2nd UPDATE, 6:25 AM: The studios released a new joint statement today saying VidAngel continues to infringe on their IP despite last week’s injunction blocking streaming of movies on the site. “Defying last week’s injunction,” they said, “VidAngel continues to illegally stream our content without a license and is expanding its infringement by adding new titles. We have brought VidAngel’s indefensible violation of the injunction to the court’s attention. As the court made clear in its order, VidAngel’s unauthorized acts of ripping, copying and streaming our movies and TV shows infringe copyright and violate the Digital Millennium Copyright Act. VidAngel’s filtering of content has nothing to do with the claims against it and does not excuse its illegal activities.”
UPDATED with studios’ statement: It took a month, but a judge today granted a request by several film studios for an injunction blocking VidAngel from continuing to stream films with objectionable content filtered out by consumer request.
“We are extremely gratified the court enjoined VidAngel’s unauthorized streaming service from infringing our copyrights and violating the Digital Millennium Copyright Act,” Warner Bros, Disney and Fox said in a joint statement Tuesday. “This case was never about filtering. The court recognized that the Family Movie Act does not provide a defense to VidAngel’s infringing acts of ripping, copying and streaming copyrighted movies and TV shows. We look forward to defending the court’s decision against any appeal by VidAngel.”
Filed in June, the studios’ complaint against start-up VidAngel appears to be shaping up as a showdown between the federal Family Movies Act, which permits individuals to filter what they consider to be unacceptably violent, profane or other content from home entertainment versions of films, and protection afforded copyright owners under the Digital Millennium Copyright Act.
“Plaintiffs bring this motion on the grounds that they are likely to succeed on the merits of their claims and that they will suffer irreparable harm,” U.S. District Judge Andre Birotte Jr. wrote in today’s order (read it here). “Upon consideration of the parties’ arguments, papers and the case file, the court hereby grants the motion for preliminary injunction.”
VidAngel, which recently raised a little over $10 million in a public offering, says it sells a copy of a film to customers for $20, allows the purchaser to select which snippets will be eliminated, then offers to buy the copy back for as much as $19, a price that diminishes by a dollar for each day the buyer keeps it. The studios say that amounts to little more than a low-price rental, as some buyers choose minimal filtering of hits like the most recent Star Wars film.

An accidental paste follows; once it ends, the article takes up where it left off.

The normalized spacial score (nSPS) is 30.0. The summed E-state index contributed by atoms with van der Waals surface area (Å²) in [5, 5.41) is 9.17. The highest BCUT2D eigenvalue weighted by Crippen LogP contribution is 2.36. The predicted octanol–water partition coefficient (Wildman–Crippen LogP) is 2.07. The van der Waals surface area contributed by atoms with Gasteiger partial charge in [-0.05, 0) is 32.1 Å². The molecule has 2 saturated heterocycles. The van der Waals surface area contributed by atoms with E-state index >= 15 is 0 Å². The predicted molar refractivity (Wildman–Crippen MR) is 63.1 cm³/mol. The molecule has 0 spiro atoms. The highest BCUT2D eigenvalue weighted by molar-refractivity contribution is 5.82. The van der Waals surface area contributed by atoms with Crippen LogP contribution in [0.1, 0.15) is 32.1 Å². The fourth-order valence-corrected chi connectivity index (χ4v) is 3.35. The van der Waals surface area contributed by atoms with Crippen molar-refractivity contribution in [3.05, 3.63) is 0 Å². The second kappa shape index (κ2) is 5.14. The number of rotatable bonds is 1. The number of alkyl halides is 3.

In arguing against the motion last month, VidAngel attorney David Quinto said 96% of the company’s customers filter at least two elements from films, and on average, he said, they request filtering of 17 elements. The most frequently chosen filters, he said, eliminate female nudity and two common obscenities.
Kelly Klaus, arguing for the studios, countered by citing user endorsements in which VidAngel customers raved about the service’s ability to provide cheap, timely streams of popular films with minimal cleanup.
In an intricate discussion of the actual mechanics behind VidAngel, both Klaus and Quinto described a process under which the company actually purchases a DVD for each film streamed — whether directly from the studio, or by re-purchase from an earlier consumer. But it actually makes only one master copy of each film, which is broken into bits, tagged by those who watch and assess its content, then scattered into a cloud storage mechanism. Thus, consumers who briefly “own” a DVD, actually watch an assemblage gathered from a single master. Klaus argued that those are being illegally “ripped” from a DVD in what amounts to little more than piracy.
At last month’s hearing, Quinto repeatedly insisted that both the Family Movies Act and the Digital Millennium Copyright Act authorize the master, without which there would be little or no way to deliver the family-friendly movies envisioned by Congress when it created the family film legislation.
Michael Cieply and Dominic Patten contributed to this report.
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